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Virology. 1998 Oct 10;250(1):67-75.

Retrograde transport of intact poliovirus through the axon via the fast transport system.

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Institute of Medical Science, The University of Tokyo, 4-6-1 Shirokanedai, Minato-ku, Tokyo, 108-8639, Japan.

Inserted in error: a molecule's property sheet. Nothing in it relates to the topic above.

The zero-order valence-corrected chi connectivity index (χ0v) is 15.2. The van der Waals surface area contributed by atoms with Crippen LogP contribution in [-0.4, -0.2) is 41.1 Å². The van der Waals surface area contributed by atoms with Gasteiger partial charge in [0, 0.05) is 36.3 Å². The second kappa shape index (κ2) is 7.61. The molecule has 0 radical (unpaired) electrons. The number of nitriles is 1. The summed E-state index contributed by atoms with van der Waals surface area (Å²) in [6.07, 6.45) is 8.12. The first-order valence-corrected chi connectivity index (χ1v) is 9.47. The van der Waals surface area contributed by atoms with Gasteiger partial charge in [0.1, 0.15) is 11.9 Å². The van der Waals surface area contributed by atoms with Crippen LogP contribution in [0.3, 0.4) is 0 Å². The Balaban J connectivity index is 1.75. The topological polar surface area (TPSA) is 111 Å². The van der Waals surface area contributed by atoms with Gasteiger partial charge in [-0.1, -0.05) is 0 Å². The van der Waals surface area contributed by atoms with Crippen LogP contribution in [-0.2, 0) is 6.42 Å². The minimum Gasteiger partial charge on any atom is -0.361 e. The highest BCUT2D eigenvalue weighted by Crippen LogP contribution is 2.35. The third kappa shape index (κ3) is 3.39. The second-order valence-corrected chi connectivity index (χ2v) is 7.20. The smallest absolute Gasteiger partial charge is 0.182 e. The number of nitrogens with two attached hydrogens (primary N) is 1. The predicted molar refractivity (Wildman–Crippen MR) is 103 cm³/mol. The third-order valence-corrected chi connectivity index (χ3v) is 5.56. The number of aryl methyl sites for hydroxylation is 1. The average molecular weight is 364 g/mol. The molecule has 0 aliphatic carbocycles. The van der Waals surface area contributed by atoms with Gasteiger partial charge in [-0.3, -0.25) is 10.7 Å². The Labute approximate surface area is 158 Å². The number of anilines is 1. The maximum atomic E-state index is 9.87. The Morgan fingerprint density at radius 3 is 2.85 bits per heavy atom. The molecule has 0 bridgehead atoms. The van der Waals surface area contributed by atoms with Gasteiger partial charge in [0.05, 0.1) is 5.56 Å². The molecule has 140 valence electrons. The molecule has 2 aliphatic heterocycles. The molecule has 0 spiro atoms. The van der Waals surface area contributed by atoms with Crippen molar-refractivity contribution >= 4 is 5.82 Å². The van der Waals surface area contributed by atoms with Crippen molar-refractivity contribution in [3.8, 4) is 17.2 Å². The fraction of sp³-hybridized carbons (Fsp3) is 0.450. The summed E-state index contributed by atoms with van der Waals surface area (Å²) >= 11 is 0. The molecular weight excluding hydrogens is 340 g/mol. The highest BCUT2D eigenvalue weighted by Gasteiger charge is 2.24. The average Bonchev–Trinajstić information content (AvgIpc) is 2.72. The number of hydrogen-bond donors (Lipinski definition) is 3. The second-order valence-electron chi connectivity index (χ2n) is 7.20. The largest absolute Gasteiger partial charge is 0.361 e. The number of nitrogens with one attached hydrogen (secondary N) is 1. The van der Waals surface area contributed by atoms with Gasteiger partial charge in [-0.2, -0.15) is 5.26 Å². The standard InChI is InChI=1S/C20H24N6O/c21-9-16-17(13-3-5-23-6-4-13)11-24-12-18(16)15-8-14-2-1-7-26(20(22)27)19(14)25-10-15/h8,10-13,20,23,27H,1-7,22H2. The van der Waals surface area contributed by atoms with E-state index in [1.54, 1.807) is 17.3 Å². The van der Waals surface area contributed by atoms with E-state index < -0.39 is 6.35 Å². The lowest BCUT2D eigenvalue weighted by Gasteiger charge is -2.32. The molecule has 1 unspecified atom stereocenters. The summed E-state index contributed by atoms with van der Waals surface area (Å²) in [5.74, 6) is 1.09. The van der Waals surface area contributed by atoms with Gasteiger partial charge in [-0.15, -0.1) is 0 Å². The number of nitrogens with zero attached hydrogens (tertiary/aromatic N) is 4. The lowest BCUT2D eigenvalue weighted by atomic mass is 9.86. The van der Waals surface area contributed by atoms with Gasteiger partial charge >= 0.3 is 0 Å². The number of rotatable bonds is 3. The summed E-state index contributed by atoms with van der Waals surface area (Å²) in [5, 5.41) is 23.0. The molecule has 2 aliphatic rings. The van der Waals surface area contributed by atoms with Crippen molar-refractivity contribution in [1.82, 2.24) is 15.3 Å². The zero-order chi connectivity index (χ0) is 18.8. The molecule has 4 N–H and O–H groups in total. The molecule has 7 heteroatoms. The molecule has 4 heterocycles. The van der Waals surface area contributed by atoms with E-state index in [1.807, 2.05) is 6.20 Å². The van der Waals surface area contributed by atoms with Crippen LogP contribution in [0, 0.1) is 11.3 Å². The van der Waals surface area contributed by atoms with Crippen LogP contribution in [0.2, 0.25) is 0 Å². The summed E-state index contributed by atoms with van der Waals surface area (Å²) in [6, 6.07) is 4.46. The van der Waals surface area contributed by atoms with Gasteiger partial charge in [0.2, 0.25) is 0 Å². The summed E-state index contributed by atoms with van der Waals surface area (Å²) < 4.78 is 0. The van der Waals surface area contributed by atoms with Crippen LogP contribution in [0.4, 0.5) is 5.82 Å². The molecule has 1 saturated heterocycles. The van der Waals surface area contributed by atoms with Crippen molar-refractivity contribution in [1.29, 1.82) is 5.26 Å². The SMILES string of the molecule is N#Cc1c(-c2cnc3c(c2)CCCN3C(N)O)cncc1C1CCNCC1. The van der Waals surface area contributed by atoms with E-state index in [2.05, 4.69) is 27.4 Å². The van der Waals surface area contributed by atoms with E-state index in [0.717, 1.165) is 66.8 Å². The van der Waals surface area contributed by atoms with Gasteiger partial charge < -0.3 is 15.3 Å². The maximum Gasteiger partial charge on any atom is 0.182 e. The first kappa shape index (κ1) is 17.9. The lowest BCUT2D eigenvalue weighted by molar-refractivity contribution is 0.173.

Intramuscularly inoculated poliovirus is thought to spread to the central nervous system through neural pathways in humans, monkeys, and the transgenic (Tg) mice carrying the human poliovirus receptor (PVR) gene. To gain insight into molecular mechanisms for the retrograde axonal transport of poliovirus, resulting in the expression of neurovirulence, a poliovirus-sensitive ICR-PVRTg21 mouse line (Tg21) was used as an animal model for poliomyelitis. We detected poliovirus antigens in axons of the sciatic nerve. All of the Tg21 mice, which had been inoculated into the calves with 1 x 10(6) pfu of the Mahoney strain of type 1 poliovirus, showed symptoms of paralysis in the inoculated limbs (initial paralysis) within 48 h after the inoculation. The appearance of this initial paralysis was observed in mice whose sciatic nerves were transected at various times after virus inoculation. The results were indicators of the velocity of poliovirus transportation through the sciatic nerves under analysis. Poliovirus-related materials recovered from the sciatic nerve were mainly composed of intact 160S virion particles. The amount of 160S particle recovered was greatly reduced by coinjection with anti-PVR monoclonal antibody. These results suggest that one of the fast retrograde axonal transport systems is involved in poliovirus dissemination through the sciatic nerve and that IM-inoculated poliovirus is incorporated into the sciatic nerve as intact particles in a PVR-dependent manner, as it is in humans.

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